“And could you keep your heart in wonder at the daily miracles of your life, your pain would not seem any less wondrous than your joy;
And you would accept the seasons of your heart, even as you have always accepted the seasons that pass over your fields.”
Seasons [see-zuhnz]: the cycles of life on planet earth that fold one into another, signaling a change from one condition to the next. Spring to summer, summer to fall, fall to winter, winter to spring. Seasons set the pace for life, they signal us to respond in certain ways, to consider certain things, to celebrate what is important and special about that time of year. Seasons were meant to rest us, to revive us and restore us. They were meant to lead us and cue us about what is important and necessary. They should help us to think in cycles, but we are losing touch with the seasons aren’t we?
Our American culture, so rooted in Greek and Roman thinking, is all too linear. I am here – point A. I will go there – point B, in a direct and uninterrupted fashion. Time is linear to us. Life, in our minds, is from beginning to end, start to finish. We do not want to accept that we are joining a story already in progress; that life constantly changes and evolves outside of our control. We do not recognize the beauty of the folding of one into another, the necessity of change and death, the importance of rambling. We struggle to keep all of life a straight line. We want the temperature to be constant, the resources to be constant, the services and conveniences to be constant. We want our health and even, especially, each other to be constant. As we pull away from nature and live our lives more and more artificially, we break with the beauty and purpose of the seasons. We forget that life goes in cycles.
I feel this acutely in my own life – highlighted as I read notes from a friend about his life in Vermont. He sleeps outside in a tent in the summer to enjoy the cool. He gardens, raises heritage breed chickens and other small animals, takes in beauty daily, and constantly reminds me that I am out of sync. It is not his intention to do that, but he does, and I am grateful for it because Goodness lives by the seasons. Goodness knows the mystery and the powerful importance of staying in tune.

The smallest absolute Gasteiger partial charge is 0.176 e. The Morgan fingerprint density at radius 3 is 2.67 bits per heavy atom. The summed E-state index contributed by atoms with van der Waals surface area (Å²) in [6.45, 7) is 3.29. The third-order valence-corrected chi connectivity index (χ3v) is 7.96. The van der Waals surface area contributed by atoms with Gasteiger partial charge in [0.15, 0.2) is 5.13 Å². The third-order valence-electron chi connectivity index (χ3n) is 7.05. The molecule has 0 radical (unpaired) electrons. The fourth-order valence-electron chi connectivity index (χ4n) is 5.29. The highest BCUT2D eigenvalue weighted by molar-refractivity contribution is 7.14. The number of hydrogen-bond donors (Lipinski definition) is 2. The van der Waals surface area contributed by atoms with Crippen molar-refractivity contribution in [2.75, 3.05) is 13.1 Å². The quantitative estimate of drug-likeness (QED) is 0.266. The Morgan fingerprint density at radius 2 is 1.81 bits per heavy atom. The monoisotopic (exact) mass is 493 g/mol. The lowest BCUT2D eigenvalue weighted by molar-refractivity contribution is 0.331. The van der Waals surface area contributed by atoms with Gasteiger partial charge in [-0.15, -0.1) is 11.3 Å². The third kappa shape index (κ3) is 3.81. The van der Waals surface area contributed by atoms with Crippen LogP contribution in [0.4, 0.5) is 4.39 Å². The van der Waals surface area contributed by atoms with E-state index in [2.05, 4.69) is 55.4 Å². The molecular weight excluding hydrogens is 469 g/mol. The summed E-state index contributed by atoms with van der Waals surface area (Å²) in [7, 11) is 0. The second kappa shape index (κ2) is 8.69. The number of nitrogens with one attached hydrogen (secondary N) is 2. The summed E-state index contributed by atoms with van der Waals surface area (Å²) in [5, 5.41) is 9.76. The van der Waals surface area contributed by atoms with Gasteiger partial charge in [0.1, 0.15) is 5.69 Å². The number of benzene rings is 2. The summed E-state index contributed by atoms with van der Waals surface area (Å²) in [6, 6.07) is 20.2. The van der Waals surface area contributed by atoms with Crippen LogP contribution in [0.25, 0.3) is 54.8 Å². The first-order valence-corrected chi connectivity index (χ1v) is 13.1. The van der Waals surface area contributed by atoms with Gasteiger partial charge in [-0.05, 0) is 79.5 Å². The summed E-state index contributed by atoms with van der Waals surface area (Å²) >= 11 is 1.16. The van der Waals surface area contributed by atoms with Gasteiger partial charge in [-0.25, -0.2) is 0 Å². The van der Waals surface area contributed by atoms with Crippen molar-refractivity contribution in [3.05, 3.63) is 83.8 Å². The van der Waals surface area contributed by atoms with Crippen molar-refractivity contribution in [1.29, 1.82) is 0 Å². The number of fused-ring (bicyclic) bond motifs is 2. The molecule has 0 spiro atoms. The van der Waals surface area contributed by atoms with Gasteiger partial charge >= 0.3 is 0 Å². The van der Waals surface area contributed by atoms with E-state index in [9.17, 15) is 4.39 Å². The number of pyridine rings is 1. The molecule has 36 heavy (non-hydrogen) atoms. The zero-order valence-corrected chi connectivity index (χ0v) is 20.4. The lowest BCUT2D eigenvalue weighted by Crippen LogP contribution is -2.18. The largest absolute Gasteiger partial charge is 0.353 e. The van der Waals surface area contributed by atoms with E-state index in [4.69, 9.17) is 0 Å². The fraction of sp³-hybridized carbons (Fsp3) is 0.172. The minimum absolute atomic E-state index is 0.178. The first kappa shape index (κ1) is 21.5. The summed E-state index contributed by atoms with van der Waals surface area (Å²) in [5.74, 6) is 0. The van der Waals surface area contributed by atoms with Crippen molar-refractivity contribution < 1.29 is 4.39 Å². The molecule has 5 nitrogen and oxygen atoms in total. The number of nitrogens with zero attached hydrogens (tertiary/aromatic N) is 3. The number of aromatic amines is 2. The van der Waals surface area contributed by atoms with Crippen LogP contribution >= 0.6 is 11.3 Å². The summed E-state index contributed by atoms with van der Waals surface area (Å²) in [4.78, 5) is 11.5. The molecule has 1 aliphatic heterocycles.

We have set record highs in Tennessee this summer. The grass is nothing but straw. Everything is parched and dry. I have completely taken refuge indoors, and I am thankful in many ways that I can, but the sense that I am missing summer is there. I feel like I am insulated from the truth of what is real. I rush as quickly as possible from door to car and back again. I have not wandered. I have not let myself stretch out as we are meant to do in the long summer days. I have not tasted summer, only avoided it. I think we live much this way – cocooned in our offices and climate controlled spaces – we miss the seasons and we resists the cycles in life that give us balance and help us see the beauty in joy and pain, success and failure, birth and death, what is visible and what is hidden. We miss the daily miracles in our life. We have lost touch with wonder and awe.
Goodness hinges on our being connected to what is real, beautiful, inspiring, and life-giving. How are you doing with that? Are you staying connected to the seasons and cycles of life and of your heart or are you trying to create an artificial environment that you can moderate at will? Let yourself stretch-out, wander, dream a little, celebrate with friends, and be well this summer. It will do you Good.
A little inspiration from our friends at Kinfolk…. An Ode to Summer.
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There are seasons of the year and seasons of the heart. Do you know what season you are in?